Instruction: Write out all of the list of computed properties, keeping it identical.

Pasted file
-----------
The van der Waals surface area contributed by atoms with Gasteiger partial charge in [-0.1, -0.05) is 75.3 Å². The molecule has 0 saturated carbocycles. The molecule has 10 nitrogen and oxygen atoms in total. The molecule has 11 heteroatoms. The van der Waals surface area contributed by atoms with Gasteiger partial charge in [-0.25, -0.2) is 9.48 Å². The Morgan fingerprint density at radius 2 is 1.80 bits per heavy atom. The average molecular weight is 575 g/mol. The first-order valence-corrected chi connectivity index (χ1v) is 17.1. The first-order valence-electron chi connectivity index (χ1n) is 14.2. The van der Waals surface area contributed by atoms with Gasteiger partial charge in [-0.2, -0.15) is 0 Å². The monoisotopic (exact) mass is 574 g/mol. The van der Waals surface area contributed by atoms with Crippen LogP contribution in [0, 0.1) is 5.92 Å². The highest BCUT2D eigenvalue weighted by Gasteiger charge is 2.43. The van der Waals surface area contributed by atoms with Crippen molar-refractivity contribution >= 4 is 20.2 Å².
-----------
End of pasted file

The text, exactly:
The van der Waals surface area contributed by atoms with Gasteiger partial charge in [-0.1, -0.05) is 75.3 Å². The molecule has 0 saturated carbocycles. The molecule has 10 nitrogen and oxygen atoms in total. The molecule has 11 heteroatoms. The van der Waals surface area contributed by atoms with Gasteiger partial charge in [-0.25, -0.2) is 9.48 Å². The Morgan fingerprint density at radius 2 is 1.80 bits per heavy atom. The average molecular weight is 575 g/mol. The first-order valence-corrected chi connectivity index (χ1v) is 17.1. The first-order valence-electron chi connectivity index (χ1n) is 14.2. The van der Waals surface area contributed by atoms with Gasteiger partial charge in [-0.2, -0.15) is 0 Å². The monoisotopic (exact) mass is 574 g/mol. The van der Waals surface area contributed by atoms with Crippen LogP contribution in [0, 0.1) is 5.92 Å². The highest BCUT2D eigenvalue weighted by Gasteiger charge is 2.43. The van der Waals surface area contributed by atoms with Crippen molar-refractivity contribution >= 4 is 20.2 Å².